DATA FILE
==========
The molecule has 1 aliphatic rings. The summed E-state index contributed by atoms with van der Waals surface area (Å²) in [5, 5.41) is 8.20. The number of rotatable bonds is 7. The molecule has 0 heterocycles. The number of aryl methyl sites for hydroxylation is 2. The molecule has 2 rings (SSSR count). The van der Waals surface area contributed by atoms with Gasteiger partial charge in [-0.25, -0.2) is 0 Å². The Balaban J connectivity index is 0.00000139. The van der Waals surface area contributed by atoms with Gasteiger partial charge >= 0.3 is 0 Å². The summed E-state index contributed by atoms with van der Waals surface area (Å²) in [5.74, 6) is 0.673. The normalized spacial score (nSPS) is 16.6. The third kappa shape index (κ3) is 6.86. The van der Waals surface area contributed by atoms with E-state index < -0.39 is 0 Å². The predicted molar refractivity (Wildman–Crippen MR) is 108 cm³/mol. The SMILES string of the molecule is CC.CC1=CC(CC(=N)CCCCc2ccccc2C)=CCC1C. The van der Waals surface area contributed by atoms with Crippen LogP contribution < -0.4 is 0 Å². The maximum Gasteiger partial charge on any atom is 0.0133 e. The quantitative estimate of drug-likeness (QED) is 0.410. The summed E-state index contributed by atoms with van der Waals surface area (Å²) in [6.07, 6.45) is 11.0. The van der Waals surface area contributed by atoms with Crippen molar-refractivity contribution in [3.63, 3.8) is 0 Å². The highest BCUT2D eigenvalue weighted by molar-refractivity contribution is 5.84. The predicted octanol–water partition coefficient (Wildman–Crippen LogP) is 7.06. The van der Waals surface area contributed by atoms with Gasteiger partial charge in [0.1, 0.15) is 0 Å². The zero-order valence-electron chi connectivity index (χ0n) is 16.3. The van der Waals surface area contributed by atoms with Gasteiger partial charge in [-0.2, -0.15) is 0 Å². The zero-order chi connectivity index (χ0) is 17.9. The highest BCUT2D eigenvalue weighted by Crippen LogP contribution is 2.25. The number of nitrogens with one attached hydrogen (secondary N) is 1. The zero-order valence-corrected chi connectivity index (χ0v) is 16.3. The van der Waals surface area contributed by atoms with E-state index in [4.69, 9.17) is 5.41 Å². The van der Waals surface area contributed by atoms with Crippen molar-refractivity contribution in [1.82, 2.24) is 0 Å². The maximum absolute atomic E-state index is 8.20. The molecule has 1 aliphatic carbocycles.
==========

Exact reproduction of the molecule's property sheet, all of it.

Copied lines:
The molecule has 1 aliphatic rings. The summed E-state index contributed by atoms with van der Waals surface area (Å²) in [5, 5.41) is 8.20. The number of rotatable bonds is 7. The molecule has 0 heterocycles. The number of aryl methyl sites for hydroxylation is 2. The molecule has 2 rings (SSSR count). The van der Waals surface area contributed by atoms with Gasteiger partial charge in [-0.25, -0.2) is 0 Å². The Balaban J connectivity index is 0.00000139. The van der Waals surface area contributed by atoms with Gasteiger partial charge >= 0.3 is 0 Å². The summed E-state index contributed by atoms with van der Waals surface area (Å²) in [5.74, 6) is 0.673. The normalized spacial score (nSPS) is 16.6. The third kappa shape index (κ3) is 6.86. The van der Waals surface area contributed by atoms with E-state index < -0.39 is 0 Å². The predicted molar refractivity (Wildman–Crippen MR) is 108 cm³/mol. The SMILES string of the molecule is CC.CC1=CC(CC(=N)CCCCc2ccccc2C)=CCC1C. The van der Waals surface area contributed by atoms with Crippen LogP contribution < -0.4 is 0 Å². The maximum Gasteiger partial charge on any atom is 0.0133 e. The quantitative estimate of drug-likeness (QED) is 0.410. The summed E-state index contributed by atoms with van der Waals surface area (Å²) in [6.07, 6.45) is 11.0. The van der Waals surface area contributed by atoms with Crippen molar-refractivity contribution in [3.63, 3.8) is 0 Å². The highest BCUT2D eigenvalue weighted by molar-refractivity contribution is 5.84. The predicted octanol–water partition coefficient (Wildman–Crippen LogP) is 7.06. The van der Waals surface area contributed by atoms with Gasteiger partial charge in [0.1, 0.15) is 0 Å². The zero-order valence-electron chi connectivity index (χ0n) is 16.3. The van der Waals surface area contributed by atoms with Gasteiger partial charge in [-0.2, -0.15) is 0 Å². The zero-order chi connectivity index (χ0) is 17.9. The highest BCUT2D eigenvalue weighted by Crippen LogP contribution is 2.25. The number of nitrogens with one attached hydrogen (secondary N) is 1. The zero-order valence-corrected chi connectivity index (χ0v) is 16.3. The van der Waals surface area contributed by atoms with E-state index in [4.69, 9.17) is 5.41 Å². The van der Waals surface area contributed by atoms with Crippen molar-refractivity contribution in [1.82, 2.24) is 0 Å². The maximum absolute atomic E-state index is 8.20. The molecule has 1 aliphatic carbocycles.